Thursday, April 4, 2019

My quarterly report (ala Indigo Bunting)

I haven't made a list like this before--a report of the birds seen since the turn of the year. I do keep a life list and was able to add one this first quarter for the first time in many years. I haven't traveled much in recent months until this spring break, so most of my birds keep on being most of my birds:

Mourning dove, rock pigeon, mockingbird, cardinal, robin, Canada goose. Red tailed hawk, northern flicker, mallard duck, European starling, American crow, blue jay, red bellied woodpecker. Coopers Hawk, bald eagle, house sparrow, downy woodpecker, turkey vulture. Dark eyed junco, house finch, Eurasian tree sparrow (in my yard), American tree sparrow, chipping sparrow. Hairy woodpecker, pine siskin (NEW).

The Eurasian tree sparrow is not a native species to the US, but was introduced in St. Louis in the 1800s. It didn't spread well (as opposed to the starling and the house sparrow). I had only seen it one other time before moving. I am close to a small river and more open land than I was in my old place, so that might have something to do with it. At first I thought they were house sparrows at my feeder (there are always house sparrows at my feeder), but I realized they had little ear muffs on and I had to be happy. Invasive species are not good, but these little guys keep to themselves.


  1. How lovely. All these birds are so foreign to me. (Well, except the Canada goose, mallard duck, and the idea of a sparrow.) And to have a bald eagle hidden away in the middle of your list must be pretty cool!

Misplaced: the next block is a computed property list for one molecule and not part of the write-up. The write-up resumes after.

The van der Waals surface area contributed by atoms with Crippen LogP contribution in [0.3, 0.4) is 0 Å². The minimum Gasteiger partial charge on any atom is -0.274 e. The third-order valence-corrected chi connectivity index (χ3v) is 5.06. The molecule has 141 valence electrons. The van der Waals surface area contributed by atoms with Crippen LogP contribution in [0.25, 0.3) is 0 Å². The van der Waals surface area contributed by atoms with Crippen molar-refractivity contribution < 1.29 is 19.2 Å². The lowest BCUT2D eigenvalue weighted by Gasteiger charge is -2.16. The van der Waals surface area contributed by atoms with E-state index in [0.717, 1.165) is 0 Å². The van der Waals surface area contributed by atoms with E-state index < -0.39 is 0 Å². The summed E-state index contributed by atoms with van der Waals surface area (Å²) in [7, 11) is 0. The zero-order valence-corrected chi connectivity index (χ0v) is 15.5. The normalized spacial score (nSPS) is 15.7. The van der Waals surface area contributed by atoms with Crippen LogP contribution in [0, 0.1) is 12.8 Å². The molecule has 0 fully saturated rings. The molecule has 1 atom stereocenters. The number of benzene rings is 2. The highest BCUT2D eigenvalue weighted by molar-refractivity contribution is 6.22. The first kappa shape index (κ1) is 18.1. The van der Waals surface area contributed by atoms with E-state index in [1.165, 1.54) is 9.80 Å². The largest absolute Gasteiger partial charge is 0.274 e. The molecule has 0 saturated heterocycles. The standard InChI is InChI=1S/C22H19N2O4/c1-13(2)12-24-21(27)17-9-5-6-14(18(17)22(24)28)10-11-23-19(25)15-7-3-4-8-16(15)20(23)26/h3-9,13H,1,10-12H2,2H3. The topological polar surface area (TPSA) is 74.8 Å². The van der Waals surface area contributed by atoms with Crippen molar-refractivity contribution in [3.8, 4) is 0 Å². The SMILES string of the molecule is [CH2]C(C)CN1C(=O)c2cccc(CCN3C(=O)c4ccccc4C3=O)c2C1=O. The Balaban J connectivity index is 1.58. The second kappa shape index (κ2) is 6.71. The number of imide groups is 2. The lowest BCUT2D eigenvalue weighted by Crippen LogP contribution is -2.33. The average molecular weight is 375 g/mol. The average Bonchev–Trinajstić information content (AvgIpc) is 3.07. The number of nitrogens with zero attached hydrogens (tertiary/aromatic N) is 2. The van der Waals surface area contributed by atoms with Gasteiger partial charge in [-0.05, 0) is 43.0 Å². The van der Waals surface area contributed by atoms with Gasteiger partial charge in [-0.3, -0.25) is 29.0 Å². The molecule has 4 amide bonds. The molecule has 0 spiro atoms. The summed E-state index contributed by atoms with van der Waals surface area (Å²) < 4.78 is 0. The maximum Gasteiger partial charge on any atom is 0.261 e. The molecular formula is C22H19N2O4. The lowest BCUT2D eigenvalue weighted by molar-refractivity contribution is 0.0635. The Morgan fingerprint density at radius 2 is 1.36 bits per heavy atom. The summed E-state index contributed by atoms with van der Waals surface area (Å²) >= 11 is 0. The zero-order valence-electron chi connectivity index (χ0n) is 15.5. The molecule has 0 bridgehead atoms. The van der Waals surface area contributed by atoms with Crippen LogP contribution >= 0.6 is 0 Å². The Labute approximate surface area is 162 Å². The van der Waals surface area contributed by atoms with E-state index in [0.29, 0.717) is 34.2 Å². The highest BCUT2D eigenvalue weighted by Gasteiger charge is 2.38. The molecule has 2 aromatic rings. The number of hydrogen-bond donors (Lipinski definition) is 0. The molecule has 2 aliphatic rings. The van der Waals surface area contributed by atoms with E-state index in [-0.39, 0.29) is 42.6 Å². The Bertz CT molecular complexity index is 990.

1. It took me a minute to find this paragraph from an old blog:

      I think about my girl scout troop heading up the Mississippi to the Clarksville dam and watching eagles in the wild, bald eagles. I turned to my coleader and said, "when we were kids, bald eagles were in the zoo or at Grant's Farm or on TV. Our kids get to see them here." And I remember my voice breaking as I said it, struck by the power of that, of how we as a society were able to end the use of DDT and help bring these birds back to where they truly belong. How impossible such a task seems, to bring an animal back from the brink of extinction, but with practical work and education and hope, this time it worked.

      I work alongside the Mississippi River now and this past winter there was a juvenile bald eagle in the tree outside my window. Hi there.

  2. I don't think I've ever even heard of a Eurasian tree sparrow. Just looked it up. I can imagine myself thinking "house sparrow" and never looking closer. Really cool. And your eagle story is making me tear up.